Chapter Nine 1

Hey Ho Raggedy-O


Chapter 9 – page 2


The Old Ballads and the Singers in the Appalachians


The isolated people of the Southern Appalachian Mountains were a special case. It was here that the poorest English and Scots-Irish immigrants settled in the late 18th century. The Scots-Irish had been in Ireland less than a century — moved from their Scottish homeland into Northern Ireland by the English — when poverty spurred many of them to migrate to North America. The old ballads, many of them from the border country between England and Scotland, travelled into the American mountains with the settlers, to be preserved like precious gems. These beautiful songs lived on in oral tradition long after they had been lost, or changed into urban songs in their home country.

There was little contact by these mountain singers, even into the 20th century, with the popular music of the cities. The “song-catcher” collectors of the 20th century were to find the old songs and marvel at their beauty, at the strange sorrowful sound of the old modal tunes, and at the simple way in which they were sung. Sadly, though, the supernatural beings within these old ballads often failed to make the crossing of the Atlantic. They are sometimes there in disguised form, but usually they became mere mortals, some good, some evil. It is no surprise that Billy Barlow in his 19th-century form does not seem to be found in the more isolated parts of America. He was a city-dweller, and he arrived too late. His possible ancestor, the Billy Blin, who is known to have frequented the Border Country, may be lurking in the mountains somewhere, but if he is, he remains elusive.


Sam Cowell and Billy Barlow


Sam Cowell was born in London England, into a family of actors, on April 5th, 1820. At the age of two he was taken to America, where he lived until he was twenty. From his earliest days he learned the songs of the black slaves, imitating their style and accent.

Hey get along, get along Josey;
Hey get along, Jim along Joe.

From Jim Along Josey. American Traditional.

He claimed to have written Sandy Holler, a version of Old Zip Coon, but it’s more likely that he adapted it, as he did with so many of the songs that became “his”. The English, Scottish, and Anglo-American songs of his family and friends also influenced him, along with their acting. At the age of nine the young performer appeared with his actor father, Joe Cowell, at a Boston theatre. This happened in spite of his father’s reluctance to allow any of his children onto the stage. Joe Cowell had, “….long experience of the consequences in afterlife of forcing precocious talent”.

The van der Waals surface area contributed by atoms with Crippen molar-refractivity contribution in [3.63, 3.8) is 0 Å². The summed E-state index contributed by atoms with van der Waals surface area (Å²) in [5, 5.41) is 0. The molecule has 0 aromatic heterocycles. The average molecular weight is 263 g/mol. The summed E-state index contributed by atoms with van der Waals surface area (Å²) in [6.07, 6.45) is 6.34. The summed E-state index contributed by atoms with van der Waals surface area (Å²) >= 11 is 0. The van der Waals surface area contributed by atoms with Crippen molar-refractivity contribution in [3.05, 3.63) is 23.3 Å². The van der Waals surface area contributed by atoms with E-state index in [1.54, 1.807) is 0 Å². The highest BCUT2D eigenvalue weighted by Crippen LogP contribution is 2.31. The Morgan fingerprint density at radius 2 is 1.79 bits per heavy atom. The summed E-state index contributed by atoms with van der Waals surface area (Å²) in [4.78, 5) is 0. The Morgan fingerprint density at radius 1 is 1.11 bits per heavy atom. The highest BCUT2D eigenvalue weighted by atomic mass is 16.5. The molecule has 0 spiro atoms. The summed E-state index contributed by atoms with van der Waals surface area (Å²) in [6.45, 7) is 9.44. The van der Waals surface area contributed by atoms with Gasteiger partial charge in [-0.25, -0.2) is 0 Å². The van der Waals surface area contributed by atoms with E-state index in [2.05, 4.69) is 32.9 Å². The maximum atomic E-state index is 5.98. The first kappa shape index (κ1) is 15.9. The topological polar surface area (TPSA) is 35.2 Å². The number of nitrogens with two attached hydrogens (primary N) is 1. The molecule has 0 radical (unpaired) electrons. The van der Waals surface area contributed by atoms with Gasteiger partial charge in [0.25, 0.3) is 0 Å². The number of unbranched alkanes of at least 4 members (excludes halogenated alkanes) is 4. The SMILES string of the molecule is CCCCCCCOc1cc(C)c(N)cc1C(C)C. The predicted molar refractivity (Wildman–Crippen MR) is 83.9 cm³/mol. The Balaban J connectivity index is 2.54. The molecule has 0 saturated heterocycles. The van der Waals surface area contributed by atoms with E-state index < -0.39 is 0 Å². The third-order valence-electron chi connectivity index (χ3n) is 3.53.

While Joe Cowell was playing the theatres of Boston, his long-time friend and fellow-actor Junius Brutus Booth was visiting the Cowell home. Booth was being entertained by the Cowell children and he accidentally discovered that the young Sam was word-perfect in the part of Crack in the play, The Turnpike Gate, which his father was acting at the time. He was able to sing all the songs and play the part in an exact imitation of his father. It was found that Sam had also memorised most of his father’s other stock characters. At Booth’s insistence, Sam was allowed to begin his acting career, performing at irregular intervals as he desired. Sam’s strong presence on stage was apparent from the start, and his voice was to later get him a place in The London Opera Company. By the time he was twenty he was a veteran of the American stage, performing in both comic and tragic roles, and also becoming known as a singer. He was referred to as “The American Roscius”.

In 1840, when he was twenty, Cowell sailed for the British Isles. He appeared on stage at the Edinburgh Adelphi, a theater owned and managed by his uncle. From the start, he upstaged all of the other actors in any play in which he had a part, including on one occasion Grimaldi’s student, the clown Tom Matthews. Cowell met his future wife, Emilie, in Edinburgh and married her in 1842, the same year that the polka was first danced in Scotland.

Cowell went on to become a successful opera-singer and actor in London, but changed direction again in the mid-1840s to return to his first passion — singing comic songs in character in his own one-man act. This seems to be what he was born to do. Through the early days of British music-hall, and on until his death, Sam Cowell was the highest-paid performer in the British Isles.

He came to be remembered for his characterization of the little battler called Billy Barlow, who appeared dressed in patched trousers and a ragged overcoat tied with rope. It doesn’t seem to be noted anywhere just when Cowell played Billy for the first time. Cowell’s last appearances in America before going to Edinburgh were at the Theatre St Charles in New Orleans. Part of his childhood had been spent in this city.

The forgotten Mr. Wills and the almost-forgotten John (Jack) Reeve were playing Billy Barlow in the theatres of Eastern America in 1836. Did the young Sam Cowell see Billy Barlow as performed by Mr. Wills? By Jack Reeve? Did Sam’s father ever perform as Billy Barlow? At any rate, it’s quite likely that Sam saw Billy Barlow many times. Did he work up his own version of Billy before he left America?

Sam Cowell wrote, adapted, borrowed, and appropriated hundreds of parodies based on well-known songs and folktales of the past, and city-born songs of his time. His songs were delivered in a highly dramatic style, with parts spoken and other parts sung. He also specialized in comic and dramatic Shakespearean scenes, and excerpts from topical melodrama.








A Study of the Billy Barlow Phenomenon
(written by Joy Hildebrand)


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